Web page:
Wednesday, July 18, 2012

Silence. At the Menil Collection, Houston.

John Cage's 4'33" was for me a revelation of what is possible in art, that has stayed with me as a viewer as well as a practitioner. I was fortunate to have as college professors people who studied with Cage, Cunningham, Rauschenberg, etc. at Black Mountain College in North Carolina, a seminal center for the avante-garde in America.

So I'd love to go to Houston for this. Anyone?


July 27, 2012 - October 21, 2012 at the Menil Collection, Houston,

From the Menil website: Silence is a powerful force. It can produce profound emotions or conjure startling sensory experiences, and it seems inextricably linked to the passage of time. A prerequisite for contemplative thought, silence has become a scarce commodity in today’s media-saturated world. The exhibition and catalogue project Silence considers this important and little-examined subject in modern and contemporary art. Ranging from uncanny to incantatory to experiential, its broad range of works are not all without sound, but all reflect the many ways artists invoke silence to shape space and consciousness.

Joseph Beuys, "Das Schweigen" (The Silence), 1973

Whether experienced as a source of inspiration, enigmatic force, or unsettling limbo zone, silence is elusive in today's world. Inspired by John Cage's 1952 groundbreaking composition 4'33", Silence—co-organized by the Menil Collection and the University of California, Berkeley Art Museum and Pacific Film Archive—offers a thorough and stirring exploration of the exhibition's subject.

Conceived by Toby Kamps, Menil curator of modern and contemporary art, the exhibition means to "examine a few of the many attempts in which artists have employed the absence of sound or speech over the last century." These attempts, Kamps added, have embraced silence as phenomenon, metaphor, force—and as an environmental state expressed in performance. Silence can also possess and convey powerful political meaning.

Ranging from uncanny to incantatory to experiential, the broad range of works on view in the exhibition are not all without sound, but all reflect the many ways in which artists invoke silence to shape space and consciousness.

Beginning with forebears Giorgio de Chirico and René Magritte, the exhibition advances to a number of artists who came of age in the 1950s and 60s, including Robert Rauschenberg and Ad Reinhardt, and such European contemporaries as Josef Beuys and Yves Klein.

Described by Kamps as "the silent big bang" at the heart of the exhibition—Cage's 4'33" stands as perhaps the most legendary deployment of avant-garde silence. This three-part piano piece, first performed in 1952 by virtuoso David Tudor, contains no actual playing of music. It instead calls attention to the ambient sounds surrounding the audience, corroborating Cage's assertion that there is "no such thing as silence"—that the natural world is continually generating new forms of music.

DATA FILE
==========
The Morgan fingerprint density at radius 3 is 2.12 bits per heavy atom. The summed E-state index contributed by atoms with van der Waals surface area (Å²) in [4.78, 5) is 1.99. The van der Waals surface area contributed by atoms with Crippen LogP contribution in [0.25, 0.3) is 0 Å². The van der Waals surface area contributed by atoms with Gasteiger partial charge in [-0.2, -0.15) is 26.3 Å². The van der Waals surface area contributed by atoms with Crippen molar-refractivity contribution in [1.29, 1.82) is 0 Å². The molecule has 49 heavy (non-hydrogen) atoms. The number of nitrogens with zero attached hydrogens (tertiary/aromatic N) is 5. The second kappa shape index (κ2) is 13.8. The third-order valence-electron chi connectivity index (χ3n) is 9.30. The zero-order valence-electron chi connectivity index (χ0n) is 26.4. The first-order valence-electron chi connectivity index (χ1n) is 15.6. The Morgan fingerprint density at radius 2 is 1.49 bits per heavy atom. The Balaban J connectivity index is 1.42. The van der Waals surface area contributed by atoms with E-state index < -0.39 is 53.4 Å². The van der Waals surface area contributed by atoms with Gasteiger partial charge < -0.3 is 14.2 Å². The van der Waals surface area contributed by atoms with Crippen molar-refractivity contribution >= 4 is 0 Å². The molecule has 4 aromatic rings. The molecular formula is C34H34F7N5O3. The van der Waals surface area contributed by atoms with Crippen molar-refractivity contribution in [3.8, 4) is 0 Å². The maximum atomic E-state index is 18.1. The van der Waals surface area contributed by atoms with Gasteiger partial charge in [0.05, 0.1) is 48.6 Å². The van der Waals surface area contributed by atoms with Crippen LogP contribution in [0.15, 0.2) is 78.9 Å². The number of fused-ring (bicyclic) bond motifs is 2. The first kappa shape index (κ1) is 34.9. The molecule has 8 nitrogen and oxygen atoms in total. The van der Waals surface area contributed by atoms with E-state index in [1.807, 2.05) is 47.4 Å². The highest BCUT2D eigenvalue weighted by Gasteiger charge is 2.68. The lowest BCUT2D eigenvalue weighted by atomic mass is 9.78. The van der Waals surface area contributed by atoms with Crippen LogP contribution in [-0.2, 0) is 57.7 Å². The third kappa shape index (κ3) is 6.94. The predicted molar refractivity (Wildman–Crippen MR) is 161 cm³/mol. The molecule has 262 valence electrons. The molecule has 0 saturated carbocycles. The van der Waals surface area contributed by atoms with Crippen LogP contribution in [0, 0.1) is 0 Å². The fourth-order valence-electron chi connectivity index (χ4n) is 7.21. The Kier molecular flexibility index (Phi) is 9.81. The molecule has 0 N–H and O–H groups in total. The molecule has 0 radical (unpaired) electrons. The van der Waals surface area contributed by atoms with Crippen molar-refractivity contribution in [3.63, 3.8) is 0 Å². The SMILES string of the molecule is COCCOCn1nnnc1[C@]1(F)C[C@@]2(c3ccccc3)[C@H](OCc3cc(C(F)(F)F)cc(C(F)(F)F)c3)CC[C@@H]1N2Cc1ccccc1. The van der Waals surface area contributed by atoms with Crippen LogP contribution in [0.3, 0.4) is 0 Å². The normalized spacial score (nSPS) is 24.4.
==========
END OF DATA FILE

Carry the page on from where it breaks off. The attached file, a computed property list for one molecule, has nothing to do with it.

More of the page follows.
Cage cited Rauschenberg's White Paintings as a prime stimulus for 4'33", calling the flat white canvases "airports for the lights, shadows, and particles." One work from that series—White Painting (Two Panel)—will be on view in the exhibition.

I could only find an image for White Painting (Three Panel)1951, painting | oil on canvas

Among the show's paintings, sculptures, performances, sound, and video works are the iconic Box with the Sound of Its Own Making by Robert Morris; a work by Bruce Nauman, Violence Violins Silence; and documentation of the performance piece One Year Performance by Tehching Hsieh.

Silence builds on selections from 20th-century masters with challenging recent work by younger artists. Mark Manders, a Dutch sculptor working in Belgium and the Netherlands, has made two new installations for the show. Silent Head on a Concrete Floor depicts a vertical slice of a head bound by straps between piano key-like wooden slats, all resting on a newspaper of the artist's invention that uses every word in the English language in random order. Another noteworthy piece is Kurt Mueller's Cenotaph, a neon-festooned Rock-Ola Legend jukebox filled with 100 CD recordings of historical, commemorative moments of silence.

Other contemporary innovators include Manon de Boer, Jennie C. Jones, Jacob Kirkegaard, Christian Marclay, Amalia Pica, Doris Salcedo, Tino Sehgal, Stephen Vitiello, and Martin Wong.

Giorgio de Chirico, Melancholia, 1916. The Menil Collection, Houston Photo: Hickey-Robertson, Houston

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